In a presentation, broadcast live by the BBC at London’s Tate Britain, she was praised for her “exceptional contribution” to “contemporary visual art”.
The jury described her portfolio of work, including Lunar Nibs, which was featured at the 56th Venice Biennale, and Eucalyptus Let Us In, her solo exhibition at Greene Naftali in New York, as “outstanding for its extraordinary range of materials and form”.
A spokeswoman for Tate Britain, which hosts the competition, added that the jury “admire the work’s poetic and enigmatic qualities which reflect the complexities and challenges of being in the world today”.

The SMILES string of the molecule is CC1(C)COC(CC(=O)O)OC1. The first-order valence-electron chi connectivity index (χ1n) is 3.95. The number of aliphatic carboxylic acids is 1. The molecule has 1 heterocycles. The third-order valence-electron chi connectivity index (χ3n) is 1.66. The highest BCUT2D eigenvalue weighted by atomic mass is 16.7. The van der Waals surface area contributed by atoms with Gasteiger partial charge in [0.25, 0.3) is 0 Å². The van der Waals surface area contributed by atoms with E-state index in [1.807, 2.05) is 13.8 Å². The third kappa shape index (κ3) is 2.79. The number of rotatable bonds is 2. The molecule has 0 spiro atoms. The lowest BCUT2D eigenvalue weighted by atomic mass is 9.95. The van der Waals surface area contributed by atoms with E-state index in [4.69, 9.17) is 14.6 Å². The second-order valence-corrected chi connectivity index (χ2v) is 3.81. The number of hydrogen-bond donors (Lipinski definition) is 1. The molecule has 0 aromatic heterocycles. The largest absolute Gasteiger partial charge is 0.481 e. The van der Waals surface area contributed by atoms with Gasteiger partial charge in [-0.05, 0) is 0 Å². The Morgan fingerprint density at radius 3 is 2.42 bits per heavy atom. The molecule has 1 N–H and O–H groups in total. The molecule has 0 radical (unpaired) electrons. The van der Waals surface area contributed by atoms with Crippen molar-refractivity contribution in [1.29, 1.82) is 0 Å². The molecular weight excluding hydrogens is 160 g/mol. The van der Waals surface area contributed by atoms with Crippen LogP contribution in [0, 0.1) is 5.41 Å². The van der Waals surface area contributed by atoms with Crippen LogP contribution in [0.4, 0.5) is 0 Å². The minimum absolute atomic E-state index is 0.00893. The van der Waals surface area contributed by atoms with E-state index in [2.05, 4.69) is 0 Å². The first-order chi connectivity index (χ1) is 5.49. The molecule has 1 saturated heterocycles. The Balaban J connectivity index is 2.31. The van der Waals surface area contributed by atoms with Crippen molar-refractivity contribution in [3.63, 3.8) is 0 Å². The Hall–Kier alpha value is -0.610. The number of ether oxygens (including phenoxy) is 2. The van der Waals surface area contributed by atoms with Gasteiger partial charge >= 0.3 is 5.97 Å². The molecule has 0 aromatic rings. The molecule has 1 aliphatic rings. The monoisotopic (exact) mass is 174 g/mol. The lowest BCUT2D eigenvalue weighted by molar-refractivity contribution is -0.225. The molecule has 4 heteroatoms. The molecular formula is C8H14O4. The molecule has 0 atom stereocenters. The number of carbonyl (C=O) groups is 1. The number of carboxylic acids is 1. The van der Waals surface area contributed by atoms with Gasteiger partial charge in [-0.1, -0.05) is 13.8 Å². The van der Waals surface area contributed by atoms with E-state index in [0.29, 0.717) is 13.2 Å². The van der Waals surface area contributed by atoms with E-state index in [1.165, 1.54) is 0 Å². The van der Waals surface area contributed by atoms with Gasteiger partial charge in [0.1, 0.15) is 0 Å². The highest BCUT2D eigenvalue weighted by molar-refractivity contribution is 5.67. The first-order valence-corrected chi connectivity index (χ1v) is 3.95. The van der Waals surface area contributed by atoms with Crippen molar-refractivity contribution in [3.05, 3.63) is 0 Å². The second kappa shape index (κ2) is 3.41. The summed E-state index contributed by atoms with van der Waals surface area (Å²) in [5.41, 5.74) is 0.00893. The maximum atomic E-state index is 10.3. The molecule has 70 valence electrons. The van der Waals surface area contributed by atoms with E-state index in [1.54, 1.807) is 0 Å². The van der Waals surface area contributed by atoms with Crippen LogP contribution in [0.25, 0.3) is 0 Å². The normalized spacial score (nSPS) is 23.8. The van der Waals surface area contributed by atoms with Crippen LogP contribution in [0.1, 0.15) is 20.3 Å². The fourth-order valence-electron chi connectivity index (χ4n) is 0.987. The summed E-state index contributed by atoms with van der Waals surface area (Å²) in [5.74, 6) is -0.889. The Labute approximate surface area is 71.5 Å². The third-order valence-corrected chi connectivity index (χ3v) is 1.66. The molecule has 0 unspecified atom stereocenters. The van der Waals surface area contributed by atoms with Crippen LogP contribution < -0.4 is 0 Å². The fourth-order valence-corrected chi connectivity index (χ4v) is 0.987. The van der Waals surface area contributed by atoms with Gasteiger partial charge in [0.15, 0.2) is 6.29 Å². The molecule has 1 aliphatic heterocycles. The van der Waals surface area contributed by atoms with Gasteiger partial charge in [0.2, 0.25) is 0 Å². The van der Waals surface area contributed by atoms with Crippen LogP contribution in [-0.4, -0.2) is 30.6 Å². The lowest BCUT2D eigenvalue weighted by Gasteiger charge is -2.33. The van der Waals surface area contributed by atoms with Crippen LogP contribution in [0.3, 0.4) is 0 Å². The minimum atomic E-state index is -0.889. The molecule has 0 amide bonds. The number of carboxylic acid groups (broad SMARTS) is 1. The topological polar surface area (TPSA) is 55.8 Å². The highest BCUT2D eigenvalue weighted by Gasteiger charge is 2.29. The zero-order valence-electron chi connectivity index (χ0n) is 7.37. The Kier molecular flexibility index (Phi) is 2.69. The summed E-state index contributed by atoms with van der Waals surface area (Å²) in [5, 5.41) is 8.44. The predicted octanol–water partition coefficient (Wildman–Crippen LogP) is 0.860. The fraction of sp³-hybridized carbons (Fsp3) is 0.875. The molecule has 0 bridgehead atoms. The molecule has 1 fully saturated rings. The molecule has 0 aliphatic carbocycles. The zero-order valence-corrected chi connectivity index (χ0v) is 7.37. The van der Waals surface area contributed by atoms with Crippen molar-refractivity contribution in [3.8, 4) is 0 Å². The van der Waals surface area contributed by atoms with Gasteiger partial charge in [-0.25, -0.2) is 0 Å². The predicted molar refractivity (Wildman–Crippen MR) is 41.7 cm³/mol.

The London-based artist’s installation for the Turner Prize piece was divided into three sections, using handmade and found objects from daily life, including coins, cotton buds, shoe soles and eggs, as well as more unusual materials, such as snakeskin, to create a playful collage.
Other shortlisted artists Michael Dean, Anthea Hamilton and Josephine Pryde each received £5,000 for the work, which will be exhibited at Tate Britain until January 2 2017.